UH Manoa Center on Aging Receives $68,000 Award for Training Program on the Big Island

University of Hawaiʻi at Mānoa
Jim Manke, (808) 956-6106
External Affairs & University Relations
Kristen Cabral, (808) 956-5039
Public Information Officer
Posted: Apr 15, 2002

The Center on Aging at the University of Hawaiʻi at Mānoa has been awarded $68,000 to develop a curriculum and to train paraprofessionals in the field of aging on the Big Island.

Research data indicate that most paraprofessionals are middle-aged, minority women, who are employed as home aides, home attendants, home health aides, and personal care workers. Paraprofessionals make up the backbone of home care. They provide as much as 80 percent of personal care for the frail elderly and disabled living at home.

According to Dr. Michael Cheang, curriculum developer and trainer for the project, "the caring that these paraprofessionals do is a very demanding form of work that is physically, emotionally, and morally challenging.

"The responsibilities are heavy, and yet these hardworking individuals are often the least skilled, lowest paid, and sometimes under-appreciated workers in the long-term care industry," Cheang said. "If we truly believe in providing quality care for our elders, then we need to commit to having better informed and trained paraprofessionals. In doing so, we not only help improve the well-being of elders in their homes, but we also increase the work satisfaction of the paraprofessionals who provide the care."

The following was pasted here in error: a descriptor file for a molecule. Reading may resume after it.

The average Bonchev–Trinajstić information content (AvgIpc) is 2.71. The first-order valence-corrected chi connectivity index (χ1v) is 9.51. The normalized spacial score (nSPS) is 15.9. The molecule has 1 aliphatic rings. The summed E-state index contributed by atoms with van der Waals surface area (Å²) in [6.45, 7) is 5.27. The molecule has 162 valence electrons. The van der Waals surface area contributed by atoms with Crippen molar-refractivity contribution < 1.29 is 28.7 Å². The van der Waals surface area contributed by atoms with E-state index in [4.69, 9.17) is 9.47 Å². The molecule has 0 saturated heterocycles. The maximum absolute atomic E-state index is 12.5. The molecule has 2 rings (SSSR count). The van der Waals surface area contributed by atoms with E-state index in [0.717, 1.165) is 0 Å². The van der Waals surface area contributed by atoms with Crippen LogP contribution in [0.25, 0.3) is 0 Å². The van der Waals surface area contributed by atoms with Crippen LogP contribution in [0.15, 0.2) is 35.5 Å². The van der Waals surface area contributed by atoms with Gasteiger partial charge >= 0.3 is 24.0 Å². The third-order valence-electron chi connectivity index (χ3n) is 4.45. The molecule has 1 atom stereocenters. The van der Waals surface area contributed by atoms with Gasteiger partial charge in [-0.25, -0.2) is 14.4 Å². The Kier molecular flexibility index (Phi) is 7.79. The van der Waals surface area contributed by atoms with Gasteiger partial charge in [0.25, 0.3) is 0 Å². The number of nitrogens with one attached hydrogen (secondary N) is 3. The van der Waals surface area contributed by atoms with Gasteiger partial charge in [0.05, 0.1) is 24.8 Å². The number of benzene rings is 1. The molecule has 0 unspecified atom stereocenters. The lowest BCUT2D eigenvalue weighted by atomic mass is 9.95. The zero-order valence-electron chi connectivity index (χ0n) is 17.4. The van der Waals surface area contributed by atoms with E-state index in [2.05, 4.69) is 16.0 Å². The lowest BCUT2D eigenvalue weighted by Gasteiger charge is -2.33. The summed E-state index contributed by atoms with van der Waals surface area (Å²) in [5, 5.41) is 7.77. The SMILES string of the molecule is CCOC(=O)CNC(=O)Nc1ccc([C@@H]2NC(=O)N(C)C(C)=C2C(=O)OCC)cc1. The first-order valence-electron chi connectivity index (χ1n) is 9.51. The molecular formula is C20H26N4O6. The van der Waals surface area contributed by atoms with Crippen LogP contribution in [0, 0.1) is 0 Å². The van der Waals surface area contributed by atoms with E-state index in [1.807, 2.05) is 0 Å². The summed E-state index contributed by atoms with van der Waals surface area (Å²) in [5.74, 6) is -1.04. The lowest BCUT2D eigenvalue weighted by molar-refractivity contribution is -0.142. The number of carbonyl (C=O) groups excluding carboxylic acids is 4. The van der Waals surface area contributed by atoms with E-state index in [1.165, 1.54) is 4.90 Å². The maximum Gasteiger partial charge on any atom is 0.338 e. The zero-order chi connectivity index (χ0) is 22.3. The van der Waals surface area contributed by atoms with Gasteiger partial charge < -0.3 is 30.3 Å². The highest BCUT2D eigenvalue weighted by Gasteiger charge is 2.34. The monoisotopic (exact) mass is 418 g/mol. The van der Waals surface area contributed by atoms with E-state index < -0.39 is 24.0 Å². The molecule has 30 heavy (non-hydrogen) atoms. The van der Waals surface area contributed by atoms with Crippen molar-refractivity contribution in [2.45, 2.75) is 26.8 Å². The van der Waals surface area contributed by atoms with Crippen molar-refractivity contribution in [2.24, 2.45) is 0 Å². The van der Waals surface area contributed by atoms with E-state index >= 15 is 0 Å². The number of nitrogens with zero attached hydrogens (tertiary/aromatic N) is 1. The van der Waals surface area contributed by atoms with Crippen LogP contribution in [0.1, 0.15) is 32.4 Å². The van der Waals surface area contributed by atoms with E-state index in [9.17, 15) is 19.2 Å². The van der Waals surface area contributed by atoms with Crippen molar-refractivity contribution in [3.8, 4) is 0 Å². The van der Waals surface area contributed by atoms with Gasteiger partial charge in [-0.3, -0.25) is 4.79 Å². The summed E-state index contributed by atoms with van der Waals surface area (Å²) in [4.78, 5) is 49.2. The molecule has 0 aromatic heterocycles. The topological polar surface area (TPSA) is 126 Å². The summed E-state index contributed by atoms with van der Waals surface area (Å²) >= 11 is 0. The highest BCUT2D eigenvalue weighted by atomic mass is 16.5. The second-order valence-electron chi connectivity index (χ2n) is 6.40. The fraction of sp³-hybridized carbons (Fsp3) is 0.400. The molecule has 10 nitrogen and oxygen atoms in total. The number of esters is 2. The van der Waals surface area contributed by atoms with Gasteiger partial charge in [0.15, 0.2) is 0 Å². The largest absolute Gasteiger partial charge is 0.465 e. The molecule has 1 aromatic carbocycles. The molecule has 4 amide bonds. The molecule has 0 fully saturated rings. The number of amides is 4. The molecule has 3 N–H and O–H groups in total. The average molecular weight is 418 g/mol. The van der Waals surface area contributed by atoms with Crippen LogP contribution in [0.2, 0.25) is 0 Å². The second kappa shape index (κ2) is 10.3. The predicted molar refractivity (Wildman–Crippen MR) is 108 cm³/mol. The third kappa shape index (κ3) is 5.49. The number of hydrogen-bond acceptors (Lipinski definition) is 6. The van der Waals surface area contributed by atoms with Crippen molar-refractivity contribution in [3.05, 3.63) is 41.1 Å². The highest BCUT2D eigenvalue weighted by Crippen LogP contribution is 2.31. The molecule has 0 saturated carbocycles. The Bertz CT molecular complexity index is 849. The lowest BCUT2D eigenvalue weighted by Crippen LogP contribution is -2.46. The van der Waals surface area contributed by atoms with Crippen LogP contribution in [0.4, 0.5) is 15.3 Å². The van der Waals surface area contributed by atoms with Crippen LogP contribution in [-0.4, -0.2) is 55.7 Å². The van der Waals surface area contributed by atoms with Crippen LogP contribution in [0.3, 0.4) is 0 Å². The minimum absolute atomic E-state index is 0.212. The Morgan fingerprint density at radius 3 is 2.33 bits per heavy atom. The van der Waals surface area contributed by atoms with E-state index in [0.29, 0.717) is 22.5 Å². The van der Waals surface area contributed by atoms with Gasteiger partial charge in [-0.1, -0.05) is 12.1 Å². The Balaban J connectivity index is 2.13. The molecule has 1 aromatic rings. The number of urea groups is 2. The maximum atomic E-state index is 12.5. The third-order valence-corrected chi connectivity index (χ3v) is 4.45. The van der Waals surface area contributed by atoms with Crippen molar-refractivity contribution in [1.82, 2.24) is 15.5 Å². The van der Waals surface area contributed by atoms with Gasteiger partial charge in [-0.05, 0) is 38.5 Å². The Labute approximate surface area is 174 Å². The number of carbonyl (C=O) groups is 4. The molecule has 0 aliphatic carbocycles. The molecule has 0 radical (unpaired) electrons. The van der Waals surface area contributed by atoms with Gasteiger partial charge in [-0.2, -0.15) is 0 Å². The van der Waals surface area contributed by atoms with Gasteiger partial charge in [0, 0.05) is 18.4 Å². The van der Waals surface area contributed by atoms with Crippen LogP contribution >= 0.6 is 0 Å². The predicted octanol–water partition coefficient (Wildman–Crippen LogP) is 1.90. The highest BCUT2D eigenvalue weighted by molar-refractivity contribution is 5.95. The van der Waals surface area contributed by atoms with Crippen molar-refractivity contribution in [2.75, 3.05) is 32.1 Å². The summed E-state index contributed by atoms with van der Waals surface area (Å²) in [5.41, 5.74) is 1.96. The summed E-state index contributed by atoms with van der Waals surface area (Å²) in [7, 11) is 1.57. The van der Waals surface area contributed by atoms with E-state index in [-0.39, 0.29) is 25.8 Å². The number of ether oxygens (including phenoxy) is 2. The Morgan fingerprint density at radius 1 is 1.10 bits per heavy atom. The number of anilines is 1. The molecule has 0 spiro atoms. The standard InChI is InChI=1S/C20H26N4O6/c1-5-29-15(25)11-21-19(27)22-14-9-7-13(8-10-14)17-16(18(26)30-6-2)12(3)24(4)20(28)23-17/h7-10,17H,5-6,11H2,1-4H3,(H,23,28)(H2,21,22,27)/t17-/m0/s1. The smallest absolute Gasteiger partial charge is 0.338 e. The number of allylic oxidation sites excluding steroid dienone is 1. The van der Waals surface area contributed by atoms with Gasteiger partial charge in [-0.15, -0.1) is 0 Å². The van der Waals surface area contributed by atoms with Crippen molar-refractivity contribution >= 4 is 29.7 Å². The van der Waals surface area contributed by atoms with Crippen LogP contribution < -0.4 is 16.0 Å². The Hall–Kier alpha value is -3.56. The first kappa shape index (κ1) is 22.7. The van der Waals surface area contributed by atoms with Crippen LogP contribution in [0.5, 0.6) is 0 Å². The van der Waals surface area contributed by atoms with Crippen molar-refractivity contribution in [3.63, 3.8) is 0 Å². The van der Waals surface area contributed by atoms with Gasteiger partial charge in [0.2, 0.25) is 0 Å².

Training will be conducted four times in 2002 at various sites on the Big Island. The curriculum includes five modules: 1) background information on the aging process; 2) health and wellness; 3) Understanding disease and disability; 4) basic caregiving skills; and 5) dying, death, and bereavement.

The Center on Aging was established in 1988 at UH Mānoa to stimulate and coordinate gerontological and aging instruction, research, and community services, as well as to promote collaboration between the University and other organizations concerned with aging. For more information about the training program, call the Center on Aging at (808) 956-5001.